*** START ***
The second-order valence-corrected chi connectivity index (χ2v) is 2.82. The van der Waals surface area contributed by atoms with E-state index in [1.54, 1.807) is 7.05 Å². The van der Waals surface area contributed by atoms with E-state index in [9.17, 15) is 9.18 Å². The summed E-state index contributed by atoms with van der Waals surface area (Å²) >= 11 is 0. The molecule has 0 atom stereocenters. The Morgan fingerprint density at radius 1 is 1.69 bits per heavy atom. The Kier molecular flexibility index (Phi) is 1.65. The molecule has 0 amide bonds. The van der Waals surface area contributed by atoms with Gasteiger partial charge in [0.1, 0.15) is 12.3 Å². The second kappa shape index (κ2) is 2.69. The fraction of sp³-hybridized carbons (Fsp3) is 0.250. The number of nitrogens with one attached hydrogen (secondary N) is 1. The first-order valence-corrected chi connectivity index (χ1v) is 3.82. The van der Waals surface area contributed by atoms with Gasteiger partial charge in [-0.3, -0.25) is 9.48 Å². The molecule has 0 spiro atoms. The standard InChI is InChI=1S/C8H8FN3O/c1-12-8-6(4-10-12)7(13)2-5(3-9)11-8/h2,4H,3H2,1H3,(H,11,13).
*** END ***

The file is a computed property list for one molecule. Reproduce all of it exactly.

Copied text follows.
The second-order valence-corrected chi connectivity index (χ2v) is 2.82. The van der Waals surface area contributed by atoms with E-state index in [1.54, 1.807) is 7.05 Å². The van der Waals surface area contributed by atoms with E-state index in [9.17, 15) is 9.18 Å². The summed E-state index contributed by atoms with van der Waals surface area (Å²) >= 11 is 0. The molecule has 0 atom stereocenters. The Morgan fingerprint density at radius 1 is 1.69 bits per heavy atom. The Kier molecular flexibility index (Phi) is 1.65. The molecule has 0 amide bonds. The van der Waals surface area contributed by atoms with Gasteiger partial charge in [0.1, 0.15) is 12.3 Å². The second kappa shape index (κ2) is 2.69. The fraction of sp³-hybridized carbons (Fsp3) is 0.250. The number of nitrogens with one attached hydrogen (secondary N) is 1. The first-order valence-corrected chi connectivity index (χ1v) is 3.82. The van der Waals surface area contributed by atoms with Gasteiger partial charge in [-0.3, -0.25) is 9.48 Å². The molecule has 0 spiro atoms. The standard InChI is InChI=1S/C8H8FN3O/c1-12-8-6(4-10-12)7(13)2-5(3-9)11-8/h2,4H,3H2,1H3,(H,11,13).